Diversity is becoming common in our college classrooms. Not just diversity of race and ethnicity, but diversity of developmental levels and cognitive abilities. With our students’ diverse skills and experiences, faculty members find themselves teaching varied groups of students within one course.
This raises the problem of finding a way to reach all groups. One answer, differentiated instruction, involves providing personalized learning for each group with content and processes that align with each student’s needs. It may seem like a daunting challenge, but with a few techniques the task is quite manageable.
Flexibility of Content
The first element of differentiated instruction is flexibility of content. I taught secondary science methods students simultaneously with secondary mathematics methods students. I also had two other overlapping groups within this course. Some of the students were in their first semester of the teacher education program and some were in their second semester.
I first used the group function in our LMS to put students into separate groups. I then created specific content for each of the groups. Some of the content was pertinent to all groups, such as assessment, cooperative learning, or discussions. But some of the content was specific to each group. For instance, my first-semester students needed lesson planning content; my second-semester students did not. My science students needed laboratory safety content; my mathematics methods students did not. The latter group needed content on error recognition, which was not pertinent to the science methods curriculum. The science methods students had a laboratory safety assignment that the mathematics students did not see or have to complete. The first-semester students had a lesson planning assignment to complete that the second-semester students did not.
Flexibility of Process
The second element of differentiated instruction is flexibility of process. On some class days, all students met face-to-face to engage with content that was common to all groups. On other class days, I would separate the class into groups. Those who needed new content attended class in person, while those who needed application of prior content attended class through the LMS and engaged in either a group discussion, an application activity, or extended exercises.
Conversely, you could use the flipped classroom model and send students to the LMS when they’re learning new content and teach them face-to-face when they’re applying content. Either way, I used the LMS to be in two places at once. I would teach the face-to-face class, then hop on the LMS to monitor the learning there. For example, one day in the semester I taught my science students face-to-face the topic of science, technology, and society (STS). Meanwhile, my mathematics students were reading an article on how Chinese teachers differ from American teachers in how they handle errors. My mathematics students then were involved in an online discussion with question prompts: Why do you think US teachers and Chinese teachers responded differently to errors? What strategies did you take away from this article that you would use in your instruction and why/how? The next class period, my science students were online extending our lesson on STS, and my mathematics students were face-to-face practicing the application of error-recognition strategies with actual student work. In a fully online course, the process would remain the same, although all activities/content/processes would be online.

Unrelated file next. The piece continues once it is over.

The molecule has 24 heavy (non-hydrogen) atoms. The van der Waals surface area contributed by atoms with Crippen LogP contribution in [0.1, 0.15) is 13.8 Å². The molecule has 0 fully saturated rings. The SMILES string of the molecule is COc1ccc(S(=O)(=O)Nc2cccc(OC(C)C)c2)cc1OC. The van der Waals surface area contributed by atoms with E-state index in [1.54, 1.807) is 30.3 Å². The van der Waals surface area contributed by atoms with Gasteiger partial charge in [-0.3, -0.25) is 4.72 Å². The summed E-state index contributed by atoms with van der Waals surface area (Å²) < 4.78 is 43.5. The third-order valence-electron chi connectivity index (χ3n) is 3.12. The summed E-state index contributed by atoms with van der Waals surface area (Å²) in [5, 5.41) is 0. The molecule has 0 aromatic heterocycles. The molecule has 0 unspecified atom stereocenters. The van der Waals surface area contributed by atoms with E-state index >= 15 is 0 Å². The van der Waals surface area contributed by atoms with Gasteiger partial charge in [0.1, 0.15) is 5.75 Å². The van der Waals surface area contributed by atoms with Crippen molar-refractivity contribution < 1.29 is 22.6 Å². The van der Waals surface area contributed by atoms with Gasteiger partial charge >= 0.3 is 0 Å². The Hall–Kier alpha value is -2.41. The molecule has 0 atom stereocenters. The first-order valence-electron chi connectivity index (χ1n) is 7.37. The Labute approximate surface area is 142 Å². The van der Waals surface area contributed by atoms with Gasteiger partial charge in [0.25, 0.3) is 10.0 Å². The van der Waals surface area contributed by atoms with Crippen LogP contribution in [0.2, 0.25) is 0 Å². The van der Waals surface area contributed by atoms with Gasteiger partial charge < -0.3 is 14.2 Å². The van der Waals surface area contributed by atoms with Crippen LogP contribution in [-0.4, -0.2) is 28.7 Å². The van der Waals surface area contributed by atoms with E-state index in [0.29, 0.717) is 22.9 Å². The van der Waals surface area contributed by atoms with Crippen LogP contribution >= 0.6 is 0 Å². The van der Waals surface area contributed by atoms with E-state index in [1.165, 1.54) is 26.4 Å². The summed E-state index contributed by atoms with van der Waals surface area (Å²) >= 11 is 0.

Flexibility of Student Product
The third element of differentiated instruction is flexibility of product. I provide different groups with different assignments or with the same assignments with different expectations. As mentioned above, my science students had a laboratory safety assignment that my mathematics students did not. Neither group was able to see the assignments of another group, so students needed to be concerned only with the assignments within their group. Because I knew this course provided my first-semester students with their first exposure to lesson planning, but my second-semester students had already learned and practiced this content for one semester, my expectations were different for the two groups. I then used different rubrics that focused on different aspects of lesson planning and adjusted the rubric scoring to match my expectations. The rubric for my first-semester students placed considerably more emphasis on writing objectives and detailed plans. The rubric for my second-semester students focused on strategy choices and the alignment of objectives with the assessment.
Although the groups were set in my course, another option is to allow students to choose their groups and move in and out of groups throughout the course. Formative assessments can be used to determine initial student placement within groups and then to monitor the effects of movement between groups later on. According to Levy (2008), future advancements in LMS functionality may allow students to plan personalized goals and keep records of their progress toward those goals.
Just a little ingenuity is all it takes to differentiate instruction in the online or hybrid classroom to serve the needs of all students.
Levy, H. M. 2008. Meeting the needs of all students through differentiated instruction: Helping every child reach and exceed standards. The Clearing House, 81(4), 161–164.
Julie Saam is an associate professor of science education at Indiana University Kokomo.
Reprinted from “Tips from the Pros: Differentiating Instruction in an Online Classroom,” Online Classroom, 16,5 (2016): 1,7. © Magna Publications. All rights reserved.